However I believe we as pastors can also contribute to this problem. We can treat people as mere numbers in our program. Often it seems our standing among our peers can be based more on the numbers we report then the actual care of sheep. It takes time to seriously keep an accounting and in doing so we subject ourselves to criticism. Warren Wiersbe observes “Quite frankly, it is much easier to ‘win souls’ than it is to ‘watch for souls’ (see Ezekiel 3:16-21).” Indeed we can easily move from being a “watcher of souls” to mere hirelings. I believe to “watch over” includes a conscientious accounting of the souls that are “entrusted” to our care and this includes the individual sheep as well as the flock. Next month I want to talk about some practical methods in accounting for sheep.
"Obey them that have the rule over you, and submit yourselves: for they watch for your souls, as they that must give account, that they may do it with joy, and not with grief: for that is unprofitable for you." (Hebrews 13:17)
Yes that’s the same verse we examined last month and we’ll be looking at it for the next several as well! I want to consider the phrase “as they that must give an account”. What does this mean? Well, I just got my annual ACMR form and have returned my annual credential renewal form. Is this what the writer of Hebrews was talking about? I don’t think so. (I did return the renewal form and plan to do so with the ACMR). Frankly I’m not sure what giving an account in this regard means, although it underscores the serious manner in which we are to watch over souls.
In the next three months I want to examine three areas of accountability that I believe are very important for effective ministry. These areas are: Ministry Accountability, Sheep Accountability & Business Accountability.
Let’s stay faithful brothers,
Stephen C. Weber
PS: Attached to this is a file of a teaching that I recently gave at our church. My desire is to see people strong, stable, and steadfast in the Lord’s work. Isn’t that yours? Use it if you would like. If you’re unable to open the file let me know and I’ll mail you a copy.
“Woe to those who call evil good and good evil, who put darkness for light and light for darkness, who put bitter for sweet and sweet for bitter” (Isaiah 5:20).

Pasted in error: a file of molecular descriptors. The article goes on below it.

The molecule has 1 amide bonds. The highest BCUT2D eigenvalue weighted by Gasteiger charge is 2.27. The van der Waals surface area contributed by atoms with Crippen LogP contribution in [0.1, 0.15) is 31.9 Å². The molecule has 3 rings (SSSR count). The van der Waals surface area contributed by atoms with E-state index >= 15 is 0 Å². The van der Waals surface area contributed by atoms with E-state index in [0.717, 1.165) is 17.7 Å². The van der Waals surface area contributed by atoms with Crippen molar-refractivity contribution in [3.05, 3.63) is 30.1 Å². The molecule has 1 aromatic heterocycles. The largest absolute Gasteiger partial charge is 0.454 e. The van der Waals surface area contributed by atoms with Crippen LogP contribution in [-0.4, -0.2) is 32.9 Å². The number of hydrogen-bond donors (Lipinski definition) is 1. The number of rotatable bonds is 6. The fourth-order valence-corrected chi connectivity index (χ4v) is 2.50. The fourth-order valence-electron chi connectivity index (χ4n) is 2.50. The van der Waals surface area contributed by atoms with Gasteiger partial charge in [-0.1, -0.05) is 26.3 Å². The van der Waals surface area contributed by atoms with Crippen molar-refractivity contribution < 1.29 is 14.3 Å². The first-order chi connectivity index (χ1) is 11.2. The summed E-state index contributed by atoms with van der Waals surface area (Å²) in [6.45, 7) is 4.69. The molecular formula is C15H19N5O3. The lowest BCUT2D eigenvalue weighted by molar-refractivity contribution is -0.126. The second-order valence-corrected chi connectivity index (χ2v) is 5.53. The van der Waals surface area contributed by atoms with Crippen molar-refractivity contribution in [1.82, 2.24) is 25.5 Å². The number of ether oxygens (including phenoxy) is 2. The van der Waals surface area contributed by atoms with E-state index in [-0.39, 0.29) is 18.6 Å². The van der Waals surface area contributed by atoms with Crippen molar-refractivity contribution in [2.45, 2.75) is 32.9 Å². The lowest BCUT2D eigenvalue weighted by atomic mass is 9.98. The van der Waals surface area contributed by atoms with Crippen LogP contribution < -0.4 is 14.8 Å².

Recently our community was outraged at the beating of a little seven-month old girl, allegedly at the hands of her own parents. Her injuries were severe enough to require admission to Boston Children’s Hospital and made front-page headlines in our local paper for several days. Seven months earlier that baby could have been beaten and killed in a procedure known as the “partial birth abortion” in which the doctor delivers the baby feet first until the head is almost through the birth canal. At this point a needle is inserted in the skull to suction the brain out, killing the baby and the baby is fully delivered.
This procedure is legal in spite of massive efforts to ban it. Both the House and Senate passed a bill to do so in true bipartinsanship. However our President, who in his State of the Union address, gloated on “how much we’ve done for our children” vetoed the bill. The Senate was just one vote short of the two-thirds needed to over-ride his veto.
Isaiah’s “woe” is timeless. (“Woe” is a literal transliteration of the Hebrew. In other words, it’s an expression that sounds the same in Hebrew, Greek and English. It’s an exclamation of pain and grief.) As a country we drift farther and farther from our Biblical moorings and we see the truth of Isaiah’s proclamation. Do we also feel his exclamation? May God have mercy on our land!
Next week I will be going to the Vision New England “Congress” in Boston and I hope to see several of you there. I have enjoyed going to “Congress” each year since I’ve moved to New England. I’m especially looking forward to hearing Howard Hendricks.
However this year I was troubled in my spirit and considered not attending the event due to a sense that the evangelical expression of the Christian faith is moving toward and accommodating liberalism. Frankly this was specifically prompted by the invitation of Tony Campolo, whom I personally feel has moved far to the left. (I recall serving on the Youth Committee in the early eighties in the Penn-Del District and considering him for being the main speaker at our convention!) As you know he, along with Gordon Macdonald, is one of the President’s “spiritual advisors”. (They join the Rev. J. Philip Wogaman, who is the President’s own pastor at the apostate Foundry United Methodist Church in Washington, DC.) I know I’m just a small-time pastor and I shouldn’t question, but don’t you wonder just what they advise him?
I feel there are two elements that contribute to the anemic condition of the church in the latter half of the twentieth century. I also feel both are demonstrated in the “Christian faith” expressed by our president. The current mess in Washington is a good illustration.